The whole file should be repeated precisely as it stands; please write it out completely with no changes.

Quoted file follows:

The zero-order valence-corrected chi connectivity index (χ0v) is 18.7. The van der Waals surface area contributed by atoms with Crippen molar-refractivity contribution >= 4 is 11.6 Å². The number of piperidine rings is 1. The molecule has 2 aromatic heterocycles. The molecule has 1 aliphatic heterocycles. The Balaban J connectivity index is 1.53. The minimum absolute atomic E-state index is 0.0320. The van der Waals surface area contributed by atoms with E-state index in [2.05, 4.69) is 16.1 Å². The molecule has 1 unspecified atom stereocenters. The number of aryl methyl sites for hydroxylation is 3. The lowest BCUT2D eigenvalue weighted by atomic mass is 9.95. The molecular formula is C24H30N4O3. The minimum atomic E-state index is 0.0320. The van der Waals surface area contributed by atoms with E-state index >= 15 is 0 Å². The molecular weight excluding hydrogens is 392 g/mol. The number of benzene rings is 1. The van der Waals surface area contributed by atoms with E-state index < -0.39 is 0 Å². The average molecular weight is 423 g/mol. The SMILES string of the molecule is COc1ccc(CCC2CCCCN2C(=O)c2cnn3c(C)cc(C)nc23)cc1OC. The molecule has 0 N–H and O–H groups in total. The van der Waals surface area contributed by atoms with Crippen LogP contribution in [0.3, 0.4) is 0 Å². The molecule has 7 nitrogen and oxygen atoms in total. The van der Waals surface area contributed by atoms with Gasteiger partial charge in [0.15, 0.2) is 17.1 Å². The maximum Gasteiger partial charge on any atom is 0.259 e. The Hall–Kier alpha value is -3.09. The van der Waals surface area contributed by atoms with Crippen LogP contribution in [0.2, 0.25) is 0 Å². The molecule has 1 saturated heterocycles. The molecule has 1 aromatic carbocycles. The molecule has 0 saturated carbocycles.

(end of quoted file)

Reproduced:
The zero-order valence-corrected chi connectivity index (χ0v) is 18.7. The van der Waals surface area contributed by atoms with Crippen molar-refractivity contribution >= 4 is 11.6 Å². The number of piperidine rings is 1. The molecule has 2 aromatic heterocycles. The molecule has 1 aliphatic heterocycles. The Balaban J connectivity index is 1.53. The minimum absolute atomic E-state index is 0.0320. The van der Waals surface area contributed by atoms with E-state index in [2.05, 4.69) is 16.1 Å². The molecule has 1 unspecified atom stereocenters. The number of aryl methyl sites for hydroxylation is 3. The lowest BCUT2D eigenvalue weighted by atomic mass is 9.95. The molecular formula is C24H30N4O3. The minimum atomic E-state index is 0.0320. The van der Waals surface area contributed by atoms with E-state index >= 15 is 0 Å². The molecular weight excluding hydrogens is 392 g/mol. The number of benzene rings is 1. The van der Waals surface area contributed by atoms with E-state index < -0.39 is 0 Å². The average molecular weight is 423 g/mol. The SMILES string of the molecule is COc1ccc(CCC2CCCCN2C(=O)c2cnn3c(C)cc(C)nc23)cc1OC. The molecule has 0 N–H and O–H groups in total. The van der Waals surface area contributed by atoms with Crippen LogP contribution in [0.3, 0.4) is 0 Å². The molecule has 7 nitrogen and oxygen atoms in total. The van der Waals surface area contributed by atoms with Gasteiger partial charge in [0.15, 0.2) is 17.1 Å². The maximum Gasteiger partial charge on any atom is 0.259 e. The Hall–Kier alpha value is -3.09. The van der Waals surface area contributed by atoms with Crippen LogP contribution in [0.2, 0.25) is 0 Å². The molecule has 1 saturated heterocycles. The molecule has 1 aromatic carbocycles. The molecule has 0 saturated carbocycles.